This is an image of James Porter

James Porter, M. Sc.
E-mail: sflex59 AT hotmail.com
Electron transport in Bi2Se3 topological insulators

This is an image of Andrew McRae

Andrew McRae, Ph.D.
E-mail: andrew.c.mcrae AT gmail.com
Strain-engineering of electron transport in SWCNTs and graphene

This is an image of Marc Collette

Marc Collette, Ph.D.
E-mail: emc9396 AT gmail.com
Charge and thermal transport in defect-engineered silicon nanowires

Research Staff

Matthew Storms
E-mail: matthew.storms AT mail.mcgill.ca
High-Frequency electron transport in carbon NEMS

Undergraduate students

Patrick Janeiro, B.Sc.
E-mail: p.janeiro8 AT gmail.com
Development of a transfer and alignment method for two-dimensional crystals

Alumni

Vahid Tayari, Ph.D. (2014) - now, postdoc with T. Szkopek at McGill
Dhan Cardinal, B.Sc. (2013)
Colleen Kinross, Undergraduate, NSERC-USRA (2013)
Andrew McRae, M.Sc. (2013)
Dr. Ying Liu (2012)
Joshua Island, M.Sc.(2011) - now, PhD with H. van der Zant, TU Delft
Serap Yigen, M.Sc. (2010)
Adam Michaels, Undergraduate (2012)
Matthew Sarrasin, Undergraduate,PHYS 497 (2011)
James Porter, Undergraduate, NSERC-USRA and PHYS 497 (2011)
Roopak Singh, Undergraduate (2010)
Vincent Grenier, Undergraduate, SCOL 290 (2010)
Maryam Tabatabaei, Undergraduate (2009)

Champagne Group (Dec 2013)
This is an image of the Champagne Group
Champagne Group (August 2010)
This is an iamge of the Champagne Group
Our laboratory

Our laboratory in located in the basement of the Science Pavillion on the Loyola campus. It is a brand new 65 square-meter laboratory space with a low vibration floor, 5 meter high ceiling, sound proofed pump and service room, fume hood, gas (He, N, compressed air) and vacuum service all around the lab, as well as 2 electrical panels with isolated grounds. We have two low-temperature cryostats, a chemical vapor deposition growth chamber, and many other toys.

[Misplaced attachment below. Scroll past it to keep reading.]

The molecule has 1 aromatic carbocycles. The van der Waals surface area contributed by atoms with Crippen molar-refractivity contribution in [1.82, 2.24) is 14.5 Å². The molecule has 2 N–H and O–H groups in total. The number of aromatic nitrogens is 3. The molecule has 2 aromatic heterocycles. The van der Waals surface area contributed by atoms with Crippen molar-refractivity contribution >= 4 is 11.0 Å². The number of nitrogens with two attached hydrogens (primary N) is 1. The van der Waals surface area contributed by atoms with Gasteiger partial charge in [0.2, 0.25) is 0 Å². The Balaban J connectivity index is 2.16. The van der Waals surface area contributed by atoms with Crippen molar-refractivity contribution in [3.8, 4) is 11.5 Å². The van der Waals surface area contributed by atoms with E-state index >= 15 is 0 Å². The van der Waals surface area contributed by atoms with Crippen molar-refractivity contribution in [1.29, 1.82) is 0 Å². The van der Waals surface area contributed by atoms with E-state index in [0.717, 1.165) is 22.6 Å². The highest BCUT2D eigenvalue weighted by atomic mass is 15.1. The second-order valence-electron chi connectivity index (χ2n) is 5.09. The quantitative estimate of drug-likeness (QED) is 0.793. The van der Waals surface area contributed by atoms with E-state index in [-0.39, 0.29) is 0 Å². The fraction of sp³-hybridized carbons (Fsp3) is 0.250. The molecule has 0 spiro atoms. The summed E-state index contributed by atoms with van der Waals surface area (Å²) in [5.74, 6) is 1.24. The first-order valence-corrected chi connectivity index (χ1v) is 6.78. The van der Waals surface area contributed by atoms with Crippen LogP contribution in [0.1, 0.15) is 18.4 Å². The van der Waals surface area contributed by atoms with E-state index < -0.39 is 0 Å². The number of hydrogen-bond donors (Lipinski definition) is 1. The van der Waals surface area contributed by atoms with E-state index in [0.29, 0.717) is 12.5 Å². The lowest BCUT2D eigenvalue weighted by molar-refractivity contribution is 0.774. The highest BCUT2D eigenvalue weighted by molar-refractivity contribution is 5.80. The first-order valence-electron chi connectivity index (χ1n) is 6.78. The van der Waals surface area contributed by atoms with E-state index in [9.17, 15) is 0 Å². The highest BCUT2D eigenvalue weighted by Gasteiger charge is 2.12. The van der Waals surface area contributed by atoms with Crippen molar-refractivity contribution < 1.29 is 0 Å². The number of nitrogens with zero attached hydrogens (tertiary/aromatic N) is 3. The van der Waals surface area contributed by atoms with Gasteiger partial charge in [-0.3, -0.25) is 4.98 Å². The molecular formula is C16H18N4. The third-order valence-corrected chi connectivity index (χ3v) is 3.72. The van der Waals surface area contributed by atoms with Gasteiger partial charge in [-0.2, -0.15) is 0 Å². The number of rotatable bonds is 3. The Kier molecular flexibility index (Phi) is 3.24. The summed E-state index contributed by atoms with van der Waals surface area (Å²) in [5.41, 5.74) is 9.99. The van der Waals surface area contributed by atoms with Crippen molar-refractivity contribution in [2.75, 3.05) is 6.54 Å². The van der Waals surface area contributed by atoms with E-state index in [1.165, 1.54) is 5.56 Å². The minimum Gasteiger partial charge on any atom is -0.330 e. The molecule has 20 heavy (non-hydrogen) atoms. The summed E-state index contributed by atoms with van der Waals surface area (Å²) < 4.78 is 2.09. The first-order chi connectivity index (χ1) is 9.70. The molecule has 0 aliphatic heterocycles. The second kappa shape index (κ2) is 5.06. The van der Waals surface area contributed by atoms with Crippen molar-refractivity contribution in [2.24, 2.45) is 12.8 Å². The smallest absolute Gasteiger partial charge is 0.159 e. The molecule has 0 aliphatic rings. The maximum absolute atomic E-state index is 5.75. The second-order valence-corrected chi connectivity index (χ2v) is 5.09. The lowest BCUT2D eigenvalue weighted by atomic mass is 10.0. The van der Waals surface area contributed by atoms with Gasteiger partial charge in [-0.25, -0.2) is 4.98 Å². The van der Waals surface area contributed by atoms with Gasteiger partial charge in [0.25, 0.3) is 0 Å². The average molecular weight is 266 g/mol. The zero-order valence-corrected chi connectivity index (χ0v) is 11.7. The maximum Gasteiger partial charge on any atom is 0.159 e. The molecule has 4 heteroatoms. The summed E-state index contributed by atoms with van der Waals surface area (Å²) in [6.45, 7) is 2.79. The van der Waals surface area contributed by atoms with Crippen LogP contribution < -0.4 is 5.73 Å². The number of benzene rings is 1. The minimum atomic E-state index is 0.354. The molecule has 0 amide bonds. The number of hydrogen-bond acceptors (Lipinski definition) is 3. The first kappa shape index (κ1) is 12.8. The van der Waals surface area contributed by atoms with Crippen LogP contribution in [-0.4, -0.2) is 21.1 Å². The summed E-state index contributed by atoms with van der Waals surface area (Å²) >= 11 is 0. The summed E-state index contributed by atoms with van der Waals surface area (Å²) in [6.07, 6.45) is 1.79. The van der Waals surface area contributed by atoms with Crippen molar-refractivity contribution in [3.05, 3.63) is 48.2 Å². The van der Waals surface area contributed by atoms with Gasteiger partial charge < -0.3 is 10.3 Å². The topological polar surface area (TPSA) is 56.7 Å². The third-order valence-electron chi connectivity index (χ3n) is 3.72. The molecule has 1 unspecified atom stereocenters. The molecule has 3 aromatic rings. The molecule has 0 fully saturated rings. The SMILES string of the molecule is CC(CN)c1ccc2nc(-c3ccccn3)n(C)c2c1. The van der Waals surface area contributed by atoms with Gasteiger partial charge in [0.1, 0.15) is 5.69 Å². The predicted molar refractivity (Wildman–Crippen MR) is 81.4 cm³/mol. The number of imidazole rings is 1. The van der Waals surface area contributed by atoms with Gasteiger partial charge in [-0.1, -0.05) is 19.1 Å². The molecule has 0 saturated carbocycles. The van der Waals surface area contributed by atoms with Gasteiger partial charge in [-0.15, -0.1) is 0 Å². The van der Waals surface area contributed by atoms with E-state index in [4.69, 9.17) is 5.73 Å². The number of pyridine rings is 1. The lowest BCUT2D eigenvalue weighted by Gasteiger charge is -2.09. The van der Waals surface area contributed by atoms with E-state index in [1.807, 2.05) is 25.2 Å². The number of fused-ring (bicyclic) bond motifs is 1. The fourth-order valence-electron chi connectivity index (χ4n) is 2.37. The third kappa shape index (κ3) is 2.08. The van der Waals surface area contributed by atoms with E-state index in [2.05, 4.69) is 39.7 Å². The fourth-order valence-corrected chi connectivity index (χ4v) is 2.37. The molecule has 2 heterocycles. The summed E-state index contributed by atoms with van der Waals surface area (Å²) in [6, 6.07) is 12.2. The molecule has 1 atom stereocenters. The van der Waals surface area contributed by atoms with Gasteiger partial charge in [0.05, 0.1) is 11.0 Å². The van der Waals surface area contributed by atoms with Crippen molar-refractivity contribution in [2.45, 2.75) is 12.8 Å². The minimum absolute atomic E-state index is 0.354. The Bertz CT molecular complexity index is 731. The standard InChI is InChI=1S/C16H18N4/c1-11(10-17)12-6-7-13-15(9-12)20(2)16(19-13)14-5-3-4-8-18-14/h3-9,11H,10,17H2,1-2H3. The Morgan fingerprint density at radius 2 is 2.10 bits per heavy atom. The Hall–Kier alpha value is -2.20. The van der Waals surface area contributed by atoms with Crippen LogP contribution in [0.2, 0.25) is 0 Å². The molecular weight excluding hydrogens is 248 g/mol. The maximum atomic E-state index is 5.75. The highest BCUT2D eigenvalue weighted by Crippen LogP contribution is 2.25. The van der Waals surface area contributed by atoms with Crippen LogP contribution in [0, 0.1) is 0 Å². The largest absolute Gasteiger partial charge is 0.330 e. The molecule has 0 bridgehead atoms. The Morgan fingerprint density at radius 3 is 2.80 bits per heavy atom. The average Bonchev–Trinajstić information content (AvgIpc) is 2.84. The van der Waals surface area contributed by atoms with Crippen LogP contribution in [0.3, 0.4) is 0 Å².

Lab2

North side of the lab.

Clean room facilities

We make use of a broad array of micro- and nano-fabrication tools at open access clean room facilities located at the Ecole Polytechnique and McGill University in Montreal

Nanoscience Group facilities

Our group is a member of the Nanoscience Group at Concordia which shares a large number of facilities

Instruments located in our lab
Cryogen-free He-3 top-loading VTI cryostat with 9 Tesla magnet
He3

Low-temperature cryostat (0.3 - 300 Kelvin). Allows a wide range of electron transport experiments in nanosystems as a function of temperature, electric and magnetic field.

Variable temperature cryostat (VTI)
VTI

Low-temperature cryostat (1.5 - 420 Kelvin). Allows a wide range of electron transport experiments in nanosystems as a function of temperature, electric and magnetic field.

Mechanical breakjunction cryostat (MBJ)
cryostat2

Low-temperature cryostat (4.2 - 300 Kelvin) equipped with a mechanical breakjunction assembly. Allows a wide range of electron transport experiments in nanosystems as a function of mechanical strain.

14 Tesla superconducting magnet
Magnet

14 Tesla magnet and its dewar which can be used with both cryostats (VTI and MBJ).

Electrical probe station
This is a photo of the Probe station

Five-probe probe station for sample characterization during microfabrication.

 

Thermal evaporator
This is a photo of theevaporator

Four-source thermal evaporator for thin film depostions.

Chemical vapor deposition system (CVD)
This is a photo of the CVD

Gas flowmeters and furnace making up the CVD. The CVD is used for the growth of single-wall carbon nanotubes (SWCNT) and microcrystals of topological insulators (Bi2Se3).

Helium leak detector and turbo-pumping station
This is a photo of a helium leak detector

High precision helium-3 and helium-4 leak detector equipped with a turbo-molecular pump. An additional high-volume turbo-pumping station is used for high vacuum pumping. Permits the operation and maintenance of helium-3 and helium-4 low-temperature cryostats.

Optical microscope
This is a photo of an optical microscope

High resolution Olympus BX51 optical microscope and XC-50 color digital camera system. Allows easy identification of graphene (carbon monolayer) crystals and characterization of micro-lithography.